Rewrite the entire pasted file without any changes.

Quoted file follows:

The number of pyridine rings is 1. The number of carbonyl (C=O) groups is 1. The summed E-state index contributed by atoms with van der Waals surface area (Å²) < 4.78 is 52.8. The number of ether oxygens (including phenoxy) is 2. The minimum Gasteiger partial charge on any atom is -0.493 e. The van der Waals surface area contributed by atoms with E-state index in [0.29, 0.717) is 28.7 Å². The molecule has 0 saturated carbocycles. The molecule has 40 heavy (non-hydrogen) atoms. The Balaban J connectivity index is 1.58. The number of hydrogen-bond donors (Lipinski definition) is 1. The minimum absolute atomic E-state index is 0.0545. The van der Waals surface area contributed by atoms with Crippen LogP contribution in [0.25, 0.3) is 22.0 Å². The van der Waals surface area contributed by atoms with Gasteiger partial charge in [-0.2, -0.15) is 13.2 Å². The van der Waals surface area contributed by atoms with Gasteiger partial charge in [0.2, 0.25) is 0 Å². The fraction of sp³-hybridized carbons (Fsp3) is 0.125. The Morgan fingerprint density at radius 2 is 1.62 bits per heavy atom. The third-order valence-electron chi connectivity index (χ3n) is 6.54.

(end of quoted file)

The number of pyridine rings is 1. The number of carbonyl (C=O) groups is 1. The summed E-state index contributed by atoms with van der Waals surface area (Å²) < 4.78 is 52.8. The number of ether oxygens (including phenoxy) is 2. The minimum Gasteiger partial charge on any atom is -0.493 e. The van der Waals surface area contributed by atoms with E-state index in [0.29, 0.717) is 28.7 Å². The molecule has 0 saturated carbocycles. The molecule has 40 heavy (non-hydrogen) atoms. The Balaban J connectivity index is 1.58. The number of hydrogen-bond donors (Lipinski definition) is 1. The minimum absolute atomic E-state index is 0.0545. The van der Waals surface area contributed by atoms with Crippen LogP contribution in [0.25, 0.3) is 22.0 Å². The van der Waals surface area contributed by atoms with Gasteiger partial charge in [-0.2, -0.15) is 13.2 Å². The van der Waals surface area contributed by atoms with Gasteiger partial charge in [0.2, 0.25) is 0 Å². The fraction of sp³-hybridized carbons (Fsp3) is 0.125. The Morgan fingerprint density at radius 2 is 1.62 bits per heavy atom. The third-order valence-electron chi connectivity index (χ3n) is 6.54.